Grill until the cows come home

Fernando Larroude, master griller at steakhouse Gaucho, on how to treat a piece of meat

EVERY time we have a barbecue in Argentina, we call it an asado and every time we have an asado, there is always a chimichurri rub. You can use it to baste the meat or as a marinade before you cook.

There are thousands of recipes for chimichurri. Everybody has their own but the one to the left is the one we use at Gaucho.

The asado itself is the act of cooking something on a grill over a fire using wood or charcoal. We grill steaks, sausages, a whole suckling pig, half a cow, anything. We have a phrase in Argentina – “everything that walks, finishes on the asado.”

We make a barbecue every Sunday in Argentina. I remember being a kid and waking up to hear my dad chopping wood at 9am to make a fire. We never eat before 9.30pm. Everyone comes around 7pm and we have salami, wine and some cheeses before.

Asados are very sociable. If your football team wins, you celebrate with an asado. If your football team loses, you make yourself feel better with an asado. It’s our national dish and it’s in our DNA. We have around 40m people and 60m cows so, for us, it makes sense.

Chimichurri is amazing with beef. I don’t like to put too many things on top of my steaks. I like my chimichurri and that’s it. We have exceptional beef in Argentina so I like to appreciate its flavour.

It’s a herb-mix which includes parsley, garlic, red peppers, onion, sherry vinegar, olive oil, and the core ingredient: aji molido, an Argentine dry, ground chilli. It’s similar to the chilli flakes you get in England but milder. It gives you a nice kick without overwhelming your senses.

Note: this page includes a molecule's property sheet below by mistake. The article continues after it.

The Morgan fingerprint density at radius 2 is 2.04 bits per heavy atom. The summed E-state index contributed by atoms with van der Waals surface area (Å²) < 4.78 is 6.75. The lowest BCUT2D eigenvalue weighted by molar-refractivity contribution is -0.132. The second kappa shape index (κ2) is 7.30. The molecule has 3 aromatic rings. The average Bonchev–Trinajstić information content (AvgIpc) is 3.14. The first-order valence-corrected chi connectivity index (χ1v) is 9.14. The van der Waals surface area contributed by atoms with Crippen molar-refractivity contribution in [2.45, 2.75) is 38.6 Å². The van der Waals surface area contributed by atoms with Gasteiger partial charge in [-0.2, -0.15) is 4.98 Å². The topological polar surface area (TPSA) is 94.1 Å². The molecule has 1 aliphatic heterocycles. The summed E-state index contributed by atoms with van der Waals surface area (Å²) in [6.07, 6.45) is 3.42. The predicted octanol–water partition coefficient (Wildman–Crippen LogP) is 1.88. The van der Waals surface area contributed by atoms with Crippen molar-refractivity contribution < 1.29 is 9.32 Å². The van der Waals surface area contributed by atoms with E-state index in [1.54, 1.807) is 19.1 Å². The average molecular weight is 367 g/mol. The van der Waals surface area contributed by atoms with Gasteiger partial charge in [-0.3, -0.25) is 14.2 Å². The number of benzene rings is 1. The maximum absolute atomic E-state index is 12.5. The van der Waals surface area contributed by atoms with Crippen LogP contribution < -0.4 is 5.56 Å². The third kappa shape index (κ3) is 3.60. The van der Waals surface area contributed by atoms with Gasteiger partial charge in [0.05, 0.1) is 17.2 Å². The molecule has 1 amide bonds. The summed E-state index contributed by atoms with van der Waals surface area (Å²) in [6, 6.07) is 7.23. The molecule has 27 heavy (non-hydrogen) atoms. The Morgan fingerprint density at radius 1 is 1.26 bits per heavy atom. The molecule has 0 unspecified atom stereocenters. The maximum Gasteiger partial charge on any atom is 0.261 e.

An ancient way of making chimichurri comes from the original Gauchos, or cowboys, in La Pampa. They make a salmuera by mixing boiling water with rock salt, garlic, and some aji molido. They bottle it, put a lid or cork in, then bury it. This bottle can last for a long period of time so whenever they’d have an asado in the middle of the fields, they’d take the bottle out and they’d use a bit of salmuera.

Some people say chimichurri comes from the 1800s. Others claim it can be traced to an English man who lived in Argentina called Jimmy Curry (hence the name chimichurri). There are lots of different stories.

We have humita salteña on the side which we have been cooking at Gaucho for a long, long time. We also sautée Spanish chorizo and mix it with sweet potatoes and parsley.

It’s very simple but we believe in the natural flavours of the produce. If you have good quality ingredients, you don’t have to mess about with them too much.